Dear Nadine Dorries,
I had an epiphany last year. After fifteen years of self-hate, guilt and shame, something in my brain finally switched and I realised that I was not to blame for what was done to me by an uncle when I was a teenager. Imagine for a moment fifteen years of living with the thought that something you did or didn’t do caused the horrific abuse you had to endure. Did you dress wrong? Did you say something wrong? Should you have said “no” more forcefully, perhaps slapped him or kicked him? What should you have done differently so that this person whom you had trusted almost like a parent for all your life up to that point didn’t commit this horrendous crime against you? You’ve read all the literature, you’ve been told to just say no, you were old enough to look after yourself, so why didn’t you?
Fifteen years. For the first five I didn’t tell anyone. When I eventually did speak up, the only expectation I had of people around me was to ask me why I had let it happen; to challenge me and tell me that clearly I didn’t find the right way of saying no, or else it wouldn’t have happened; to tell me I must have wanted it in some way, brought it on myself. Mercifully, my friends are better people than you.
To this day, the abuse I suffered is affecting my relationships – with my family, with my partner, with others. It left me damaged, with a view of human relationships and intimacy that is warped, unhealthy, hurtful to me and those around me. I still get flashbacks. Pianos, random gestures, words, the way someone approaches me – all of these can trigger them. Even last year, when I first considered telling my parents about this, I had to sit down and mentally go through all the possible ways in which they could react – and make my peace with the possibility that they might not believe me, might blame me. Mercifully, my parents are better people than you.
One in every six children is sexually abused. My heart aches for every single one of them – boy or girl – and for every woman or man who has been through this horror, and who had to read or hear your comments.
If young girls were taught abstinence, there would be less sex abuse.
Ultimately, even if we’ve been fortunate enough to have epiphanies, most of us still walk around with a tiny bit of our brain constantly telling us that it was all our fault. We have good days and bad days. Some of the worst are the days when our elected representatives stand up, point the finger and say, in as many words, “It was all your fault”; or, for the boys and men who have survived abuse, when said elected representatives refuse to even acknowledge your experience.
There is enough victim-blaming going on in our society, without prominent politicians such as yourself having to reinforce it. Victims of sexual violence and rape who speak out – from those who accuse people like Dominique Strauss-Kahn or Julian Assange, to those who speak out against abuses they suffered at the hands of Catholic priests, and those abused by family members, friends or strangers – are constantly questioned, smeared, intimidated. Most do not come forward, precisely because they fear this kind of treatment. You have just given your stamp of approval to this attitude.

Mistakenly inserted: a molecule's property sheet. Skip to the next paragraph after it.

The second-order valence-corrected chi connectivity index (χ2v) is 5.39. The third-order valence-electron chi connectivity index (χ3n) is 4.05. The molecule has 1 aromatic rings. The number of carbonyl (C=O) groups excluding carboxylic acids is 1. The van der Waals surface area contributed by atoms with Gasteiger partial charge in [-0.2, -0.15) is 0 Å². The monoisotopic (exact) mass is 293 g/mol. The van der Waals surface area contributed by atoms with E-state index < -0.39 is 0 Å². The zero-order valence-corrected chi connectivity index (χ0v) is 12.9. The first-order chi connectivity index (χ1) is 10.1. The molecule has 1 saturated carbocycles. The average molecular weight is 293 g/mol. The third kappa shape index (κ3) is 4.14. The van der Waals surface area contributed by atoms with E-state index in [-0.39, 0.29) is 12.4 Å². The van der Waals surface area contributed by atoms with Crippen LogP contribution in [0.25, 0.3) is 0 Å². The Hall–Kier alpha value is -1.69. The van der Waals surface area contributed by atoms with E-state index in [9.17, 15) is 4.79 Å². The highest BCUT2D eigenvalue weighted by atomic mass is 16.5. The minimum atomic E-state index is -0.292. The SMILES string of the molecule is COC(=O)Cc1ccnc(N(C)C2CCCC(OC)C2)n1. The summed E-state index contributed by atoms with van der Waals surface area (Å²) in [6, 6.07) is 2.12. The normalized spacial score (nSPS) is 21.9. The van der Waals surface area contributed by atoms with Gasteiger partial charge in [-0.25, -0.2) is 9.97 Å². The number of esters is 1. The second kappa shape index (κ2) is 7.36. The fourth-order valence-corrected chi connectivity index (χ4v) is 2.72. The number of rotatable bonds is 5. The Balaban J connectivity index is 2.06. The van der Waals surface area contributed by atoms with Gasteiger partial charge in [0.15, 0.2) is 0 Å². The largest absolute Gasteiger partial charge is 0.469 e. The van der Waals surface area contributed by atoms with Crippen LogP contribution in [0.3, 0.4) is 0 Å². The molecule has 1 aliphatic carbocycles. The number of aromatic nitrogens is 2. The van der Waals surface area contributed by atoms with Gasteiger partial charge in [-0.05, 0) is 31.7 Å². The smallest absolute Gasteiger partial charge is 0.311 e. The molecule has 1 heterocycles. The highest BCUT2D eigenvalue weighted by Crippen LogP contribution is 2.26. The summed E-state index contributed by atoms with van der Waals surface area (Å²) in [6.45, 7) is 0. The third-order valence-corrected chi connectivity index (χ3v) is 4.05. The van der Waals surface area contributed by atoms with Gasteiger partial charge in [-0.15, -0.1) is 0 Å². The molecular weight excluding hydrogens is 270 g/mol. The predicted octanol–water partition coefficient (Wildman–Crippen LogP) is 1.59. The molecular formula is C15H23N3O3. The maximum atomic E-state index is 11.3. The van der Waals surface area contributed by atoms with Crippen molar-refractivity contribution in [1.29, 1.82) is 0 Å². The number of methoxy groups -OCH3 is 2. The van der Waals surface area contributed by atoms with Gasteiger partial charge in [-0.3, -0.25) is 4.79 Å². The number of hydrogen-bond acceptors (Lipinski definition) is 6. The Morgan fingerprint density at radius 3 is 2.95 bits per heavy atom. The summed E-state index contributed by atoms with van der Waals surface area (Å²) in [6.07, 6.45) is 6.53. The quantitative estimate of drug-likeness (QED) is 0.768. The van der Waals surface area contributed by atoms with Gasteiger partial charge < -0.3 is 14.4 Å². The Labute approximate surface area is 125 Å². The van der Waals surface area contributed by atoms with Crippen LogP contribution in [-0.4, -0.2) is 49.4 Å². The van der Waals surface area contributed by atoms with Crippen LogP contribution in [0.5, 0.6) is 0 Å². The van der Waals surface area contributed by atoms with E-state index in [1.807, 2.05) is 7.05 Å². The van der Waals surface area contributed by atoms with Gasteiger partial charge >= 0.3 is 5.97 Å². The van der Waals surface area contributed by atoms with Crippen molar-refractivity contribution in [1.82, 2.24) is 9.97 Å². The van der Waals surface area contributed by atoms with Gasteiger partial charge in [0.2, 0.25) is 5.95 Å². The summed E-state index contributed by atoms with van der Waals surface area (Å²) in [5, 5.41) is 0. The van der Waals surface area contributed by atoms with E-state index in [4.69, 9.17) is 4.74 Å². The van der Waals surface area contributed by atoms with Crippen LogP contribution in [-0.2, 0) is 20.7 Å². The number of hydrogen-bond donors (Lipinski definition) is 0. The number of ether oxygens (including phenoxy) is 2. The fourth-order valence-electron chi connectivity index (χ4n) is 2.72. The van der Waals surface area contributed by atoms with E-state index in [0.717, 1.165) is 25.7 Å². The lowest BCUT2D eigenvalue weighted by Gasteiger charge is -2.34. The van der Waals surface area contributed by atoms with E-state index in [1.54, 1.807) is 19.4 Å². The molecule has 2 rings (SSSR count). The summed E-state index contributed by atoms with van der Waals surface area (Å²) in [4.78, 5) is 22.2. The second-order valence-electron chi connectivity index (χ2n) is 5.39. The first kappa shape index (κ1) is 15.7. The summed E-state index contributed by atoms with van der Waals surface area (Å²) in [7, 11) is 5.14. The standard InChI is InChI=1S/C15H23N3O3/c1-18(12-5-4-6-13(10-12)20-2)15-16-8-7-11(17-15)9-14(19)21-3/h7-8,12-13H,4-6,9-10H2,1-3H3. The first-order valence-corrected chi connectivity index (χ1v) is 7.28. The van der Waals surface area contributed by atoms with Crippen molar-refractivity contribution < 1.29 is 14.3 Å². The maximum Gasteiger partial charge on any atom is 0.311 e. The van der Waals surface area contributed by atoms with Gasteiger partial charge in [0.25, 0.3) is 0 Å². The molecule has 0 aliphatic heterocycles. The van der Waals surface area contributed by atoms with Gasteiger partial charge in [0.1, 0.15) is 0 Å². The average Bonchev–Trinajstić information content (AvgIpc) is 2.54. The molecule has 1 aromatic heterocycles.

Not only will your proposed abstinence education for girls not decrease child sexual abuse; your victim-blaming comments are likely to lead to less abuse being reported and stopped. More children will suffer in silence, wondering what they are doing wrong. More survivors will be traumatised by having that nagging suspicion that they are to blame confirmed by people in power who are supposed to act as role models and opinion leaders. Boys and adult male survivors in particular will continue to suffer because their experiences are not addressed, not even acknowledged.
You have done a lot of damage, Ms. Dorries. And yet it is not too late to remedy at least some of it. You should stand up and apologise for your comments, publicly, sincerely. You should make it clear that you do not believe that children are to blame for being abused, that you do not believe it is children’s responsibility to prevent or stop sexual abuse. You should make it clear that you believe that the only person at fault in a sexual attack – regardless of whether it’s against a child, an adult, a man or a woman – is the attacker, and that any measures to prevent or stop such attacks should be focused on perpetrators, not victims.
Only if our political and cultural elites – which you belong to, Ms. Dorries – present a united front against child sexual abuse will we have the slightest hope of tackling the issue. Your victim blaming is not helping, and those of us who have been victims, as well as those of us who care about the welfare of our children will thank you for not causing any further damage on this front.
You can contact Nadine Dorries at
Nadine Dorries MP
House of Commons